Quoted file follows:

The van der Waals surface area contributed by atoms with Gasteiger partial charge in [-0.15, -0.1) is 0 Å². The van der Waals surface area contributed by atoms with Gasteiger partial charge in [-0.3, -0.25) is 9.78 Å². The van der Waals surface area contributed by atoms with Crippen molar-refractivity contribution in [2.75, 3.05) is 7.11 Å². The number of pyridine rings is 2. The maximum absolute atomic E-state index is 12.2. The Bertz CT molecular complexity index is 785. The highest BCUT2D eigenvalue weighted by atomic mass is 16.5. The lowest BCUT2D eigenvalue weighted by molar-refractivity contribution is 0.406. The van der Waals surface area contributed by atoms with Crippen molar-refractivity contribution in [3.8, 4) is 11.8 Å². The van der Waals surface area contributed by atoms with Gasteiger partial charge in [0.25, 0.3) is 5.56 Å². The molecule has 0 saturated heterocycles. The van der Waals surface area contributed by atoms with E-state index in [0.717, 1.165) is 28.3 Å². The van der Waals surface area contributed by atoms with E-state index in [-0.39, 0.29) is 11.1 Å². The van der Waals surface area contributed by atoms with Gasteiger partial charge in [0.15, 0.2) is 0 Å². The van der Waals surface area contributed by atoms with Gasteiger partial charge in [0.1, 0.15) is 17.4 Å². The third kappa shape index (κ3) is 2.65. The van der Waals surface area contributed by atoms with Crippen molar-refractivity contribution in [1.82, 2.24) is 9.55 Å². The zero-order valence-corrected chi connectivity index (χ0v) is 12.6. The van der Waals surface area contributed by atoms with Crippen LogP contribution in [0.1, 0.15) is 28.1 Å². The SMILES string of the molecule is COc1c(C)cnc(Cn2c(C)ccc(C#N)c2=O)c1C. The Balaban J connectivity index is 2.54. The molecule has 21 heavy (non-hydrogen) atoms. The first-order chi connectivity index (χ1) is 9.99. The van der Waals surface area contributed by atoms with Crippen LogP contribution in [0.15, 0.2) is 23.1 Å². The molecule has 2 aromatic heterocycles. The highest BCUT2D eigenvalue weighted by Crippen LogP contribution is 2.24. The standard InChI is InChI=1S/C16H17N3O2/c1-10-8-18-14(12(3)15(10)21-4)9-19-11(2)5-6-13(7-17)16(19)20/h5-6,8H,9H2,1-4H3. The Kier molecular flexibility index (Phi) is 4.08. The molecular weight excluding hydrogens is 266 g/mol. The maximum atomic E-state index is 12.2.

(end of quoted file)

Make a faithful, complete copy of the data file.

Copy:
The van der Waals surface area contributed by atoms with Gasteiger partial charge in [-0.15, -0.1) is 0 Å². The van der Waals surface area contributed by atoms with Gasteiger partial charge in [-0.3, -0.25) is 9.78 Å². The van der Waals surface area contributed by atoms with Crippen molar-refractivity contribution in [2.75, 3.05) is 7.11 Å². The number of pyridine rings is 2. The maximum absolute atomic E-state index is 12.2. The Bertz CT molecular complexity index is 785. The highest BCUT2D eigenvalue weighted by atomic mass is 16.5. The lowest BCUT2D eigenvalue weighted by molar-refractivity contribution is 0.406. The van der Waals surface area contributed by atoms with Crippen molar-refractivity contribution in [3.8, 4) is 11.8 Å². The van der Waals surface area contributed by atoms with Gasteiger partial charge in [0.25, 0.3) is 5.56 Å². The molecule has 0 saturated heterocycles. The van der Waals surface area contributed by atoms with E-state index in [0.717, 1.165) is 28.3 Å². The van der Waals surface area contributed by atoms with E-state index in [-0.39, 0.29) is 11.1 Å². The van der Waals surface area contributed by atoms with Gasteiger partial charge in [0.15, 0.2) is 0 Å². The van der Waals surface area contributed by atoms with Gasteiger partial charge in [0.1, 0.15) is 17.4 Å². The third kappa shape index (κ3) is 2.65. The van der Waals surface area contributed by atoms with Crippen molar-refractivity contribution in [1.82, 2.24) is 9.55 Å². The zero-order valence-corrected chi connectivity index (χ0v) is 12.6. The van der Waals surface area contributed by atoms with Crippen LogP contribution in [0.1, 0.15) is 28.1 Å². The SMILES string of the molecule is COc1c(C)cnc(Cn2c(C)ccc(C#N)c2=O)c1C. The Balaban J connectivity index is 2.54. The molecule has 21 heavy (non-hydrogen) atoms. The first-order chi connectivity index (χ1) is 9.99. The van der Waals surface area contributed by atoms with Crippen LogP contribution in [0.15, 0.2) is 23.1 Å². The molecule has 2 aromatic heterocycles. The highest BCUT2D eigenvalue weighted by Crippen LogP contribution is 2.24. The standard InChI is InChI=1S/C16H17N3O2/c1-10-8-18-14(12(3)15(10)21-4)9-19-11(2)5-6-13(7-17)16(19)20/h5-6,8H,9H2,1-4H3. The Kier molecular flexibility index (Phi) is 4.08. The molecular weight excluding hydrogens is 266 g/mol. The maximum atomic E-state index is 12.2.